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Tuesday, January 9, 2018

From the SIR Residents and Fellows Sections (SIRRFS)


Teaching Topic: CT–Guided Bone Biopsies in Metastatic Castration-Resistant Prostate Cancer: Factors Predictive of Maximum Tumor Yield.


Holmes MG, Foss E, Joseph G, Foye A, et al. CT–Guided Bone Biopsies in Metastatic Castration-Resistant Prostate Cancer: Factors Predictive of Maximum Tumor Yield. J Vasc Interv Radiol. 2017. 28:1073-1081.

Click here for abstract

Patients with metastatic prostate cancer undergo biopsy for histological as well as molecular analysis after treatment failure. Prior studies have not addressed the factors that determine adequacy of biopsy samples especially as they relate to molecular analysis. This study was done as part of a larger multi-center study to evaluate mechanisms of resistance in metastatic castrate-resistant prostate cancer (mCRPC). The main purpose was to assess the overall success rates for histological and molecular analysis of CT guided bone biopsies performed for mCRPC. The secondary purpose was to evaluate the clinical, imaging, and technical factors that improved diagnostic yields in this cohort.

72 patients who underwent 80 CT-guided biopsies were analyzed as part of this study. Patients included in this study had histologically confirmed prostate cancer, metastatic disease amenable to image guided biopsy, and disease progression in light of biochemical castration. Successful biopsy was defined as ≥ 5% tumor on histological evaluation (80 biopsy samples) and adequate sample for next-generation sequencing (55 biopsy samples). All procedures were performed with CT guidance by four MSK trained radiologists. Biopsy sites were chosen by the operator; all sites of prior external beam radiation therapy were excluded. Clinical factors evaluated as part of the study included hemoglobin levels, PSA, lactate dehydrogenase, and alkaline phosphatase one month around the time of biopsy. Additionally, the authors also evaluated use of bone-modifying agents and length of therapy, second line therapy (immunotherapy & chemotherapy), androgen deprivation therapy, and external beam radiation. Imaging factors in the study included anatomic location of the biopsy specimen (ilium, pelvis, extrapelvis), size of lesion in cm (<2, 2-4 , >4), qualitative analysis of the lesion (dense sclerosis, subtle sclerosis, mix of dense and subtle sclerosis, or radiolucent lesions), lesion margins (ill-defined, well-circumscribed), and interval growth (>25% over past two years). Technical factors included location of the sample (central versus peripheral), quantitative attenuation at biopsy site, type of biopsy needle, distance of biopsy sample from cortex to lesion edge, and number of core samples (≤2, 3, 4, ≥ 5).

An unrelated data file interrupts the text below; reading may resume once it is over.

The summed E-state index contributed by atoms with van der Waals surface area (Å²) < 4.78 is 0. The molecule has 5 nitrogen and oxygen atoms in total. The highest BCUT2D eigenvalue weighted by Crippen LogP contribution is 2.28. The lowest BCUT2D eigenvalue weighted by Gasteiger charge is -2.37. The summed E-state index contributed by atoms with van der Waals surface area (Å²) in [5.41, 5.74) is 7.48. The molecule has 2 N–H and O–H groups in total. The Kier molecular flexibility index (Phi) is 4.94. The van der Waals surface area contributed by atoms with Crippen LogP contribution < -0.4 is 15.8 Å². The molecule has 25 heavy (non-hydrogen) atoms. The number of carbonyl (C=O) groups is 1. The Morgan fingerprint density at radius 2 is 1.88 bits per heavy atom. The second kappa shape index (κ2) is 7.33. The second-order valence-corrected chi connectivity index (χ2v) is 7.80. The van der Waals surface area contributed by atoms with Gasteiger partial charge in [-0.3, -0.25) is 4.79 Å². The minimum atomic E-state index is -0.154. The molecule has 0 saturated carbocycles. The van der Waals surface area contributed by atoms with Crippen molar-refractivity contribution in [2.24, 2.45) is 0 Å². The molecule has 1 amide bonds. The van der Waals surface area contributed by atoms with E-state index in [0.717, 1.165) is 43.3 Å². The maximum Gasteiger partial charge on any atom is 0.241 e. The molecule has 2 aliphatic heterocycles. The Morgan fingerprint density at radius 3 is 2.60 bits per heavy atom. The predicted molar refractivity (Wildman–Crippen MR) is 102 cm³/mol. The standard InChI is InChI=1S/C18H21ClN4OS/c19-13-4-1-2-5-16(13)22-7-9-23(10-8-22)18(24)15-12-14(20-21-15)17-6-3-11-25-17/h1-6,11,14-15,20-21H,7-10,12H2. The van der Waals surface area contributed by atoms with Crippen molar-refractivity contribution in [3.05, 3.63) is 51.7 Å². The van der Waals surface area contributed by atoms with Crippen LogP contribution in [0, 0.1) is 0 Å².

The overall success rate was 69% for histological evaluation and 64% for molecular evaluation. The only clinical variable associated with success for biopsy was alkaline phosphatase > 110 U/L (83% compared to 50% for <110 U/L). Imaging features associated with increased yield included lesions with mixed density and lucent lesions, lesions with mean attenuation ≤ 475 at biopsy site, lesions with ill-defined margins, and lesions with >25% growth in the last two years. There were no technical parameters that reached statistical significance for biopsy success. However, a distance of 1.6 cm of the lesion from cortex and peripheral location of the sample resulted in statistical trend towards significance. The location of the lesion, the specific biopsy system or the number of core samples did not meet statistical significance. There was a 20% difference in the biopsy success rate between ≤2 core and three core samples (56% to 76%) but this did not reach statistical significance.